By the time I got to the wine tasting in the Jerusalem Botanic Garden, it was way past dinner time and I was one cranky ladybug - which I didn't even try to hide from my new friends, a Canadian woman and a British man. "I'm going to check out the offerings," I grumbled over my shoulder, leaving them in the dust as they poured over the map to see which booths carried kosher wine.
In Joseph Reyes’ ongoing crusade to turn his ugly divorce battle into a broader cultural war, he and his lawyer are now depicting him as the persecuted dad who (because of his estranged Jewish wife Rebecca Shapiro Reyes) can’t take his daughter to church on Easter, the holiest day on the Christian calendar.
Okay, I confess, I missed the AIPAC policy conference this week, the first I haven't attended as a reporter in 23 years. But it's okay, I had a note from my editor because I was working on the new Jewish Week Web site, which you're now reading and I hope you're liking.
But you didn't need to be on the floor of the Washington Convention Center to know there's something afoot in the U.S.-ISrael relationship that worries the leaders of mainstream pro-ISrael groups and has given new hope to groups that favor a more robust U.S. peacemaking effort in the region.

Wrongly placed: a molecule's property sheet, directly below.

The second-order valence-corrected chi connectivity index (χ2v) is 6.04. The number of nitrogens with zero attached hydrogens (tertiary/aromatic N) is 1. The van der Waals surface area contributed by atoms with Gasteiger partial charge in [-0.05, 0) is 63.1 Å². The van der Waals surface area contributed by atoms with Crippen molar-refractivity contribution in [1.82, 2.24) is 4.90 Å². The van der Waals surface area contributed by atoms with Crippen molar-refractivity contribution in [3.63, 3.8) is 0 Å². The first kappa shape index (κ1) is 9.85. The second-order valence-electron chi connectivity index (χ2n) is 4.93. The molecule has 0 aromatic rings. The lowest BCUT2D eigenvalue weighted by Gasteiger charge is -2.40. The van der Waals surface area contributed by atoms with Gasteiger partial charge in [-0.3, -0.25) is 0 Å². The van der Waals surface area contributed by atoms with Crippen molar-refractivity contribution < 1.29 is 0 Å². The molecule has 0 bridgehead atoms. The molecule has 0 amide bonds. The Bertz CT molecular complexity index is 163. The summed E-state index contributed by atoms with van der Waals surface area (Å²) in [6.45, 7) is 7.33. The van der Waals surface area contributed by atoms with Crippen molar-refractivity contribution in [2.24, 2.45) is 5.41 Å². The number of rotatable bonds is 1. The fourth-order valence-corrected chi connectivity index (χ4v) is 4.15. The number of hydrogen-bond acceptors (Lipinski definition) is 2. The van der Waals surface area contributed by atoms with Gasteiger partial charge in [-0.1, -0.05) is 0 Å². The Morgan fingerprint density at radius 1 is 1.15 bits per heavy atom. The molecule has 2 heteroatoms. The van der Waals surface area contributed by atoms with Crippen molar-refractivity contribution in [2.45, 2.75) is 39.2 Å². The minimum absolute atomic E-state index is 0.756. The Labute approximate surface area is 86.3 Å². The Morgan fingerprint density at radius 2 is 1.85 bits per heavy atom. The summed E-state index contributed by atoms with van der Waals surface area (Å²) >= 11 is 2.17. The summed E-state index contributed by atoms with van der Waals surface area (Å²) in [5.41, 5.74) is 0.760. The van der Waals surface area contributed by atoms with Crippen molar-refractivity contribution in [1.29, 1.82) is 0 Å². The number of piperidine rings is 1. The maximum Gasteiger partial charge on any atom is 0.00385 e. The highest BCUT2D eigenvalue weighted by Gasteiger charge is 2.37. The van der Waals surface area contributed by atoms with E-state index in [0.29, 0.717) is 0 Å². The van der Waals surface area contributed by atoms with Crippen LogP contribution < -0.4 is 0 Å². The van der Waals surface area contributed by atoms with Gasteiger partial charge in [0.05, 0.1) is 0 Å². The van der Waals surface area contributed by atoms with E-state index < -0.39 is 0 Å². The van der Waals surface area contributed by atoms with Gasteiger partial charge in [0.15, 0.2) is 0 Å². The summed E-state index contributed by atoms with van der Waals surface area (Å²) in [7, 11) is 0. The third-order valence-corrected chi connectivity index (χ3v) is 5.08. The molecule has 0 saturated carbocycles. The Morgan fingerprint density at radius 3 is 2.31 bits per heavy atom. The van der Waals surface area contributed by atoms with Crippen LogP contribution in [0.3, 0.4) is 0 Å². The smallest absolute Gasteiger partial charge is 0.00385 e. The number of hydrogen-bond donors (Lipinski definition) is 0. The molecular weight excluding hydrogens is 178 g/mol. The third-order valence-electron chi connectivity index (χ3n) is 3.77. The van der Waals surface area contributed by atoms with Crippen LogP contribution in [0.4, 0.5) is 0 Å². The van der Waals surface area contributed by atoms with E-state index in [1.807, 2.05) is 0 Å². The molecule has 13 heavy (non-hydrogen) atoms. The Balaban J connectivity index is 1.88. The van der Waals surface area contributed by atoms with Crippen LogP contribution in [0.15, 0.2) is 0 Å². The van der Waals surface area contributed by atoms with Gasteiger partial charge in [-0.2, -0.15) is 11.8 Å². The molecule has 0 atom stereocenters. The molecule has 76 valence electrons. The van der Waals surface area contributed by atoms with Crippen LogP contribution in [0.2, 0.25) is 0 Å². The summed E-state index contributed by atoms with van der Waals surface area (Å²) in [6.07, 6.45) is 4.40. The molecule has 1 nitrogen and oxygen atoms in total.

Once upon a time, before Tel Aviv filmmakers invented the Israeli thumb-sucking depressive anti-war movie filmed in a cloud of cigarettes, being a liberal in Hollywood meant being more Zionist than the Stern Gang.
Have you heard that President Obama, in his private meeting at the White House on Tuesday, urged Prime Minister Netanyahu to call on Jews around the world to refrain from singing or reciting “Next Year in Jerusalem” at their seders next week?
Apparently the administration views such prayers as “unhelpful” to the peace process, and even “provocative,” given the political sensitivities of the moment.
"I happen to be in Iraq and am looking for a place to spend Passover," read the e-mail message I received Monday night. That got my attention.
It was from a Jewish woman from Washington, D.C., who said she had arrived in Baghdad two days earlier as a consultant for USAID (U.S. Agency for International Development). She wrote she had come on short notice and had "no time to plan for Passover, aside from bringing a couple of boxes of matzah ball soup mix. No one else who is here is Jewish."
The other day I received a call from a reporter at the Detroit News. She was just about to submit a story about a motorized scooter that can be used by observant Jews on Shabbat, but she wanted a local rabbi's comments first. It was fortuitous that she contacted me since I am already familiar with the Israeli-based Zomet Institute, which partnered with the scooter company, but I have also seen this Sabbath-acceptable scooter in action since I know Michael Balkin, who owns one of these scooters and was interviewed for the article.